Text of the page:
Stone pools are in raised beds so the water and reflections are closer to eye level.
Water has often been used to drown out background noise, perfect for a city. Burms help keep the turf areas interesting, with walls slightly curved inwards. This is to surpport the back of the many people who come to seek some quiet time while passing through, while still acting as a planting bed. This wall acts as two functions, but discreetly. Sometimes whats intended is not obvouis and these details are fun to find.
One thing I didn't notice was what the park arborists do with dying trees. Instead of cutting it directly down they cut off all of the branches and notch the ends up with a chainsaw. This is so the rest of tree can act as a wildlife habitat, helping insects and animals. If you look closely too you'll also see the bat box that was carved out by them too..

Stourhead & sketches

On the way back from France, we made a stop to Stourhead, it has been a must since I got to England. This garden is considered a living work of art and is the best example of what a landscape garden is. It was designed by Henry Hoare the Second. What is interesting is that this garden was inspired by the paintings of Poussin. What is exciting is that Poussin has been a favorite painter of mine for a long time, simply because whenever I look at his work, I want to be there. Now was my chance.
This is the famous view of the Palladian Bridge with the Pantheon in the background. Note the people in the background for scale.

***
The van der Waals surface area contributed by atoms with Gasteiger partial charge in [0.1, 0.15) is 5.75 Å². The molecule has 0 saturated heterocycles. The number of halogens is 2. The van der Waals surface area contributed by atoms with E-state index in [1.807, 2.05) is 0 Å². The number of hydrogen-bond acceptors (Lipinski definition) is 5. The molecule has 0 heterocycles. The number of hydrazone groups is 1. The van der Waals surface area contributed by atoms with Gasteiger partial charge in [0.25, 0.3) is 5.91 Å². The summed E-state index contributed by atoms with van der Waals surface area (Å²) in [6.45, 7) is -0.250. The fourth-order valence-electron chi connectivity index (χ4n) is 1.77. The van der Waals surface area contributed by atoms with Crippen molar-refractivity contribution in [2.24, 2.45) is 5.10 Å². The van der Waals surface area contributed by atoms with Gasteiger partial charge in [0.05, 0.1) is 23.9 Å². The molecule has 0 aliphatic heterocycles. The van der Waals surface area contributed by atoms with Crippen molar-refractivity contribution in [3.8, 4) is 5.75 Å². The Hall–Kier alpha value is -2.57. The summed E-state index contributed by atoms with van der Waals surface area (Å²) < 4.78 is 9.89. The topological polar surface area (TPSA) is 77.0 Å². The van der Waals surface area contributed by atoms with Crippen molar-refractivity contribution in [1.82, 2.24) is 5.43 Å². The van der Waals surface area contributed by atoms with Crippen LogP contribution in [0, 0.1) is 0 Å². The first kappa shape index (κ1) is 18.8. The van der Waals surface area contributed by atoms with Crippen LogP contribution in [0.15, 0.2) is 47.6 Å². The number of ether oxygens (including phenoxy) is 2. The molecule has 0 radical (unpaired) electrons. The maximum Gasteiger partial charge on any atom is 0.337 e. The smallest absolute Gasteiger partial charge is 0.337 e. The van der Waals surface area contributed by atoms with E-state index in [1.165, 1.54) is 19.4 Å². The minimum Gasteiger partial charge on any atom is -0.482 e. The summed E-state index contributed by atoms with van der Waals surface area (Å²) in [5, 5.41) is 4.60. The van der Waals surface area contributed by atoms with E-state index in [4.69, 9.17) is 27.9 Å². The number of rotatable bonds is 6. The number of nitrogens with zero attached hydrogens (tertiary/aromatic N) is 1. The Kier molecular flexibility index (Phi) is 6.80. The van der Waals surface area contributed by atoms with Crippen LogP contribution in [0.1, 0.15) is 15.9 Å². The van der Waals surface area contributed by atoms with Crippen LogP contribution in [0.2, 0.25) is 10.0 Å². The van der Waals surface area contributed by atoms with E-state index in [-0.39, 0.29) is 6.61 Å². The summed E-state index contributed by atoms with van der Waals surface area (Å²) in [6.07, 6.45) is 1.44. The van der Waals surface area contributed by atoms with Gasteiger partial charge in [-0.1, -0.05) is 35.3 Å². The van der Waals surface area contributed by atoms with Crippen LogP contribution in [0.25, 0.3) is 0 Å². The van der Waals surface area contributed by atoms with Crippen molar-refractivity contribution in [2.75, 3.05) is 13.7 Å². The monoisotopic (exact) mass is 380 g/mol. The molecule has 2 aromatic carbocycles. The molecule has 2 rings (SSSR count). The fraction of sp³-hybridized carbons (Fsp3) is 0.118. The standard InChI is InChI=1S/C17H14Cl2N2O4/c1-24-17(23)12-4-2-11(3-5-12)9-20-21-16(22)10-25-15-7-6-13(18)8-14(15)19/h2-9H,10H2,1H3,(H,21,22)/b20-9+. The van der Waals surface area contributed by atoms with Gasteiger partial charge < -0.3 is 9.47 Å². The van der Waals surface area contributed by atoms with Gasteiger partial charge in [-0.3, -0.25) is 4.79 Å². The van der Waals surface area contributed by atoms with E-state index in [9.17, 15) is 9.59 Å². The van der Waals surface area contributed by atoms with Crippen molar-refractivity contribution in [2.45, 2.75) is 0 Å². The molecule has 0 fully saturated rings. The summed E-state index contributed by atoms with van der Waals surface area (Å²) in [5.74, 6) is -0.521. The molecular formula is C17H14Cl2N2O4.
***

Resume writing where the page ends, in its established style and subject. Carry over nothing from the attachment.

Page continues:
The garden is laid out around lake that sets up many views and vistas to stop and take in. There are many shrubs and trees but not so much to see regarding herbaceous material. Some of the tree specimens are just incredible.

Here is the Pantheon up close which is a temple dedicated to statues of classical deities. This building used to be used for picnics and dinner parties by Henry Hoare the Second.

Another view of the lake with some of the statuesque trees on the banks.
Here is something impressive, the large trunks of Taxus baccata. I am sure if more people could see this they wouldn't be considered so common.
There was a grotto here which is probably the best I have ever seen. Grottoes first started in Italian Renaissance gardens which were used as a place to get out of the intense summer heat so you could cool off. The view is of the Temple of Apollo which was built in 1765.